Nossaman Plays Key Role in Historic Headwaters Deal
The agreements involve precedent-setting environmental protection for 210,000 acres owned by Pacific Lumber and will help protect the jobs of the 1,500 men and women who work for the Company. This transaction protects the largest grove of old growth redwood trees remaining in private ownership. The state also entered into purchase agreements with the Company to purchase two other groves for another approximately $100 million.
I am proud that our law firm played a major role in making this deal happen, said Rob Thornton, Nossaman’s Managing Partner. This was a massive deal that was not simply a real estate transaction. It involved the development of a habitat conservation plan (HCP) for Pacific Lumber’s timber holdings. The habitat conservation plan provides more protection for salmon than is provided in any other private land habitat conservation plan.
The agreement's federal funding, which Congress had approved, was scheduled to expire at midnight PST last night, which is why negotiators on both sides talked all day yesterday and into the evening to secure the deal. It was finalized at 11:56 p.m. PST. The negotiations involved Senator Diane Feinstein, Governor Davis, California Secretary of Resources Mary Nichols, representatives of Secretary Bruce Babbitt and Secretary of Commerce William Daley, and lawyers spread between Irvine, Eureka, Sacramento, Ukiah, Washington D.C., New York and Houston. Rob Thornton of Nossaman negotiated with the government on behalf of Pacific Lumber, while Nossaman attorneys were in Eureka to close the real estate transaction.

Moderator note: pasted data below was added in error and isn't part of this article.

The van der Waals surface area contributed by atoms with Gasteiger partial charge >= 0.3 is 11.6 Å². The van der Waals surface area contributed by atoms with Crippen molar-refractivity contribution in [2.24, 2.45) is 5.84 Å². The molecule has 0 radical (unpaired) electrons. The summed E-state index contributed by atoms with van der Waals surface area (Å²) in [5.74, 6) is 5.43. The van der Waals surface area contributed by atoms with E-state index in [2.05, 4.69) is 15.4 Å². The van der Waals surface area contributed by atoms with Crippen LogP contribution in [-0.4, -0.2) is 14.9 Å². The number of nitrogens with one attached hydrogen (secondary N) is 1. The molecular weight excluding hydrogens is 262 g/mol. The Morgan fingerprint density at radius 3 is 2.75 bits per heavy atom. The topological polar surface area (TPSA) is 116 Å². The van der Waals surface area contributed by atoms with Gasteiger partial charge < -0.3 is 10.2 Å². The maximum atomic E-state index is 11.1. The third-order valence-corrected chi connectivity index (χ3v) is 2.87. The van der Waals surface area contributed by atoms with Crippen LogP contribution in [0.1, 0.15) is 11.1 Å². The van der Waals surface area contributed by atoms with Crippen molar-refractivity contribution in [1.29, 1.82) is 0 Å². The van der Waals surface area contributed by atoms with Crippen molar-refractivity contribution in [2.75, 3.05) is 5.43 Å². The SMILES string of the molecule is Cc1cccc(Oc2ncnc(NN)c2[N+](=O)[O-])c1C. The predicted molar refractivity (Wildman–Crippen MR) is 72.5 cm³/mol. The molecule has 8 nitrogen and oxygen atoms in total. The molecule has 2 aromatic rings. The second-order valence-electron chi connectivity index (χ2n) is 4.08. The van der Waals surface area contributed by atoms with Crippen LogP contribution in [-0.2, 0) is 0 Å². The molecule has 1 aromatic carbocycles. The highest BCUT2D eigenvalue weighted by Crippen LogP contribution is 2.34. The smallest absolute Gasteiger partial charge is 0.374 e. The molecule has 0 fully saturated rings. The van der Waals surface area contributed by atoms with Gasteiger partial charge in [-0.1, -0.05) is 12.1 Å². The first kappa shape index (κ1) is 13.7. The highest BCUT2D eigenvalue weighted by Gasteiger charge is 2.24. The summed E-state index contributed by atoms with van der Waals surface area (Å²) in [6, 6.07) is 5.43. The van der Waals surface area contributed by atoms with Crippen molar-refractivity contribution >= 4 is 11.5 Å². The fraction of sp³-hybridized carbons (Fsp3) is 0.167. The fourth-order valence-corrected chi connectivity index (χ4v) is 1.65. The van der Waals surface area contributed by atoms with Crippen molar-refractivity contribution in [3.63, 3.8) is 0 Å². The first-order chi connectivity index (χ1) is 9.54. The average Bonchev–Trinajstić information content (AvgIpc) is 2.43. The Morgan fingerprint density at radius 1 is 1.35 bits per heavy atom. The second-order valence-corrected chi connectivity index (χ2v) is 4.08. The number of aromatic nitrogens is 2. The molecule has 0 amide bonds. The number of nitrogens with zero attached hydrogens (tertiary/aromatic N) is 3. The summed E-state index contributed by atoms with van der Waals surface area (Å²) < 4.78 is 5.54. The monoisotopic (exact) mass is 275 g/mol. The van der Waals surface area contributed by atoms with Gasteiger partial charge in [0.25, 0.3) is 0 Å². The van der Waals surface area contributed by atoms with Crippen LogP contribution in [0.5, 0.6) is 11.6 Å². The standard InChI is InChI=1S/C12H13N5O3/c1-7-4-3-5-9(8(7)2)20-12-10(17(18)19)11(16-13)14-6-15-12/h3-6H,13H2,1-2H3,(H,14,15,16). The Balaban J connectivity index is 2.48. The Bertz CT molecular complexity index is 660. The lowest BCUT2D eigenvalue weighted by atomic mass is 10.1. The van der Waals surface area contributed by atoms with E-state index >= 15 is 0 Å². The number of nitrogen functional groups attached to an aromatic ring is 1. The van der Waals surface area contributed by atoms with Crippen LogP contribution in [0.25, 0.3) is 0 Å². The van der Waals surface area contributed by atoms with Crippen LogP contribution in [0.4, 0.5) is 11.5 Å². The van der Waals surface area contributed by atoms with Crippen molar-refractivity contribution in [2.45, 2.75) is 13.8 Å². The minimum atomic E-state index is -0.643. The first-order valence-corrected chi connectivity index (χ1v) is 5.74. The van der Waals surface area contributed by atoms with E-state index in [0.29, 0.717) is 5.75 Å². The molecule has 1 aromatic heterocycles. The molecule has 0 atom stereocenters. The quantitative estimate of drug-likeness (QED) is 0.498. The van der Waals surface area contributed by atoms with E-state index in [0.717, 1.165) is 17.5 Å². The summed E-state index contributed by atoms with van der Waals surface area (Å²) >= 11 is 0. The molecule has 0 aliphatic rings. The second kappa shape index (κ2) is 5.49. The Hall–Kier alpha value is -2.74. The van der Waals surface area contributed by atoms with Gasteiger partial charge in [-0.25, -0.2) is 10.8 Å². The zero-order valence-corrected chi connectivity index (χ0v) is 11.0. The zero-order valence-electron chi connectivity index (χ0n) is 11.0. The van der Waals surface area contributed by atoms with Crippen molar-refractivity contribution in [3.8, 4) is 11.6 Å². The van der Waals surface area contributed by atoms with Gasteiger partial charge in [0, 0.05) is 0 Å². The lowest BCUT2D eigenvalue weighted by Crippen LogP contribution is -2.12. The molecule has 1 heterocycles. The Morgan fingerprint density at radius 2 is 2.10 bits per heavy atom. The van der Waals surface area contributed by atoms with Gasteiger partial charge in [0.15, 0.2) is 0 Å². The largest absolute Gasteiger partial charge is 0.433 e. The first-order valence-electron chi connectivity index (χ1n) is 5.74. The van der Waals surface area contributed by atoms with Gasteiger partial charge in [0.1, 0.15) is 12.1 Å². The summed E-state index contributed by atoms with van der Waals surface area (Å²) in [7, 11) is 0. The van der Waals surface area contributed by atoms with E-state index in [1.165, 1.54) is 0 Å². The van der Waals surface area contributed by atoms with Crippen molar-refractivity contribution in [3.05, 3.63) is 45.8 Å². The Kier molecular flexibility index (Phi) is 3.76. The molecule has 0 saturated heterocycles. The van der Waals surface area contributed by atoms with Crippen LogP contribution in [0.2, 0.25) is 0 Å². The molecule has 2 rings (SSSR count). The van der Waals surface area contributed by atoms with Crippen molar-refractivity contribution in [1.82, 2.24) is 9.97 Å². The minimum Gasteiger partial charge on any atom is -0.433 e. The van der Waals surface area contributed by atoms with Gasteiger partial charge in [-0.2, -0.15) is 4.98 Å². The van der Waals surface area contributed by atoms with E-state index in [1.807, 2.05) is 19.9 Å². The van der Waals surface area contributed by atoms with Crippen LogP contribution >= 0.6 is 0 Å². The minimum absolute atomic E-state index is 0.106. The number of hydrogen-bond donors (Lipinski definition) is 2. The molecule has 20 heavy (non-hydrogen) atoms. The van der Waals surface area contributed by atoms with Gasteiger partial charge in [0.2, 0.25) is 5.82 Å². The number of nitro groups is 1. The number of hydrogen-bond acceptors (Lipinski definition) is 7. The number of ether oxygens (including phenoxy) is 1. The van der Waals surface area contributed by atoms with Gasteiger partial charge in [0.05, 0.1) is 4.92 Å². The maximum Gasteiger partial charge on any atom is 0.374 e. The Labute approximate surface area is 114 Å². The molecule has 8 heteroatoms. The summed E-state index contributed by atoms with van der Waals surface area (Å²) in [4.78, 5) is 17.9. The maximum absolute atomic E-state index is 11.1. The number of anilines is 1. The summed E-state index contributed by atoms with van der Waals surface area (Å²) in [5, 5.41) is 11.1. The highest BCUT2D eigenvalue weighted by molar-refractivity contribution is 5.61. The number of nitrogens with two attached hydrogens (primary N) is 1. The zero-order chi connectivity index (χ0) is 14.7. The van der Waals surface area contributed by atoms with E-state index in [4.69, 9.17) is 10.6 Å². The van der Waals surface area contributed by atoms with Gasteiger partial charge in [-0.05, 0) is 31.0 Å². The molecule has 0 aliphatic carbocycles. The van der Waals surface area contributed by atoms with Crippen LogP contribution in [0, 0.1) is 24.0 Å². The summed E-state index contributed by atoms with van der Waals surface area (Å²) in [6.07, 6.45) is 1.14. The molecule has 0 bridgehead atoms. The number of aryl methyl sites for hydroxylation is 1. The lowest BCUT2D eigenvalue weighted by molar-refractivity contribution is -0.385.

President Clinton commented on the agreement with Pacific Lumber and its parent company, MAXXAM, Inc., saying in a statement that this ancient forest, and the web of life if sustains, are now saved for all time. President Clinton described Headwaters as a natural treasure, as much a part of our legacy as the world's great libraries and cathedrals. . . . I am truly grateful that we are able to bestow this priceless gift on generations to come.